I must confess that I wasn't very impressed with first warm fermented beers from Pivovar Permon, they weren't very good. But they've improved quite a bit since then. They are not going to knock anyone's socks off, they do their job quite well and at a more than reasonable price to boot, when compared to other similar beers made in the Czech Republic. This makes them ideal to use them as a benchmark, and that's how I've come up with the "Permon Standard", a bar to measure the české ejly in terms of price/quality.
To give you an example, Benediktin IPA, from Břevnovský Pivovar or Podlesní IPA, from Pivovar Podlesí, could be said to be AP (Above Permon): they are pretty much in the same price range, but I like them better. On the other hand, Rebel IPA from Havličkův Brod is BP (Below Permon), the pint I had the other day was at around the same price but didn't taste very good. The IPA and BIPA from Two Tales are also BP, but because of the price - I find them every bit as good as the ones from Sokolov, but they are much more expensive. I could go on with others, but I think you get the picture.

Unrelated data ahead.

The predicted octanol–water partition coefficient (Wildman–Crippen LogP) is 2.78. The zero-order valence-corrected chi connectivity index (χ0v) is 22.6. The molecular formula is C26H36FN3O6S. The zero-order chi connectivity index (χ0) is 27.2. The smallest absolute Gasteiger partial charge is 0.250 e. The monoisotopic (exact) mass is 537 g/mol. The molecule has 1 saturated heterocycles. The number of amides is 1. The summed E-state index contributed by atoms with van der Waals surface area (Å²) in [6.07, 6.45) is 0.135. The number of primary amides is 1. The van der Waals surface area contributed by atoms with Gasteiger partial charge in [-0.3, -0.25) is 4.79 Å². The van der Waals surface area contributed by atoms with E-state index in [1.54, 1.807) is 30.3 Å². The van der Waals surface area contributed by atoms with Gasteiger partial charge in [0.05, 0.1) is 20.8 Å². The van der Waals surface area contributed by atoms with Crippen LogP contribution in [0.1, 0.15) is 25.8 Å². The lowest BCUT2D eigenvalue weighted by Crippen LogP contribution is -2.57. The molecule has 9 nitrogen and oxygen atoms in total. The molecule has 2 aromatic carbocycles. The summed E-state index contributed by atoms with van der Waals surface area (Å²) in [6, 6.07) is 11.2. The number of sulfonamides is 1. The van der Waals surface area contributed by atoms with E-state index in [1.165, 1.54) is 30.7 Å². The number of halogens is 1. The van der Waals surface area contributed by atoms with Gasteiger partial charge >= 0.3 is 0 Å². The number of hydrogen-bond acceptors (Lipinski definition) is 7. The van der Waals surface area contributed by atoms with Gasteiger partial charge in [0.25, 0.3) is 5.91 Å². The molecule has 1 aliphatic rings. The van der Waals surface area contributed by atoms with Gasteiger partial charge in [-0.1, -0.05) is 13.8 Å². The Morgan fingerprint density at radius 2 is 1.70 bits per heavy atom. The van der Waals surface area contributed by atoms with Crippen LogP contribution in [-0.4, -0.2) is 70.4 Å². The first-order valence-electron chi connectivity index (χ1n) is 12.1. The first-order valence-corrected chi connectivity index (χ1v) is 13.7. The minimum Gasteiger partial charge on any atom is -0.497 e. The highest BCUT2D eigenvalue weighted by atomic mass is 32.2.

So there you have it, nothing better than a good benchmark to evaluate things fairly.
Is the Pivovar Permon an IPA? When I read "warm fermented," I simply assume an ale of some sort.ReplyDelete
Also, I find it amusing that Samuel Adams also makes a "Rebel IPA." For IPAs in the states, Sierra Nevada Torpedo is my benchmark.
They have a series of PA's: PEPA, PAPA, PIPA (Permon English, Permon American and Permon India Pale Ale, respectively), they also have Black IPA and another PA called Sherpa, plust a Stout.Delete